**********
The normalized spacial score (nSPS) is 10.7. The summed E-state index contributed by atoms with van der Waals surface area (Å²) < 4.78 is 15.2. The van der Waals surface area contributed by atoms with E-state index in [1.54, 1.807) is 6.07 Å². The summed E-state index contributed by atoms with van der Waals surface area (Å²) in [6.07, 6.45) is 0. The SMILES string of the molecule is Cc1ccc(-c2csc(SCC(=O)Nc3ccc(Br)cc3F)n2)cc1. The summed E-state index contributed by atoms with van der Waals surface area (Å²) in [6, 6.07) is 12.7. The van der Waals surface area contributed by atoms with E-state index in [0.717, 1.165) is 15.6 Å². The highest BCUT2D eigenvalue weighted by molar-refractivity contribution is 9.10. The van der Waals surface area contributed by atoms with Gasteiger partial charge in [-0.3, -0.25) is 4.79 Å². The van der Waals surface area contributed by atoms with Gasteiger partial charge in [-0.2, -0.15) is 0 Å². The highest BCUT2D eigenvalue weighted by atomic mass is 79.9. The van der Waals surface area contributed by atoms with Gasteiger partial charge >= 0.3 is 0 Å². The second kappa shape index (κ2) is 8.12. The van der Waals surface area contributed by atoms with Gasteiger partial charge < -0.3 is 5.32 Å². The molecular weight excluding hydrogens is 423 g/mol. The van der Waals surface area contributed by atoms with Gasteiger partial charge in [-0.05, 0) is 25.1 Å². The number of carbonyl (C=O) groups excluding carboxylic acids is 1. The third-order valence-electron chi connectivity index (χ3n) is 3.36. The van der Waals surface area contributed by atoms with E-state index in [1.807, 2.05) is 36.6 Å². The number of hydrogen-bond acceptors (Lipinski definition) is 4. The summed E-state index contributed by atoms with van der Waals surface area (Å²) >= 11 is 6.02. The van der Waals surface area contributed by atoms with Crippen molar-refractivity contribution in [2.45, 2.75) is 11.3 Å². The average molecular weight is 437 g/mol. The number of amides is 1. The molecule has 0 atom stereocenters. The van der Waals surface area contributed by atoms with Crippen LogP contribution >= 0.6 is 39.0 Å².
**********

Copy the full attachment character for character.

The normalized spacial score (nSPS) is 10.7. The summed E-state index contributed by atoms with van der Waals surface area (Å²) < 4.78 is 15.2. The van der Waals surface area contributed by atoms with E-state index in [1.54, 1.807) is 6.07 Å². The summed E-state index contributed by atoms with van der Waals surface area (Å²) in [6.07, 6.45) is 0. The SMILES string of the molecule is Cc1ccc(-c2csc(SCC(=O)Nc3ccc(Br)cc3F)n2)cc1. The summed E-state index contributed by atoms with van der Waals surface area (Å²) in [6, 6.07) is 12.7. The van der Waals surface area contributed by atoms with E-state index in [0.717, 1.165) is 15.6 Å². The highest BCUT2D eigenvalue weighted by molar-refractivity contribution is 9.10. The van der Waals surface area contributed by atoms with Gasteiger partial charge in [-0.3, -0.25) is 4.79 Å². The van der Waals surface area contributed by atoms with Gasteiger partial charge in [-0.2, -0.15) is 0 Å². The highest BCUT2D eigenvalue weighted by atomic mass is 79.9. The van der Waals surface area contributed by atoms with Gasteiger partial charge >= 0.3 is 0 Å². The second kappa shape index (κ2) is 8.12. The van der Waals surface area contributed by atoms with Gasteiger partial charge < -0.3 is 5.32 Å². The molecular weight excluding hydrogens is 423 g/mol. The van der Waals surface area contributed by atoms with Gasteiger partial charge in [-0.05, 0) is 25.1 Å². The number of carbonyl (C=O) groups excluding carboxylic acids is 1. The third-order valence-electron chi connectivity index (χ3n) is 3.36. The van der Waals surface area contributed by atoms with E-state index in [1.807, 2.05) is 36.6 Å². The number of hydrogen-bond acceptors (Lipinski definition) is 4. The summed E-state index contributed by atoms with van der Waals surface area (Å²) >= 11 is 6.02. The van der Waals surface area contributed by atoms with Crippen molar-refractivity contribution in [2.45, 2.75) is 11.3 Å². The average molecular weight is 437 g/mol. The number of amides is 1. The molecule has 0 atom stereocenters. The van der Waals surface area contributed by atoms with Crippen LogP contribution >= 0.6 is 39.0 Å².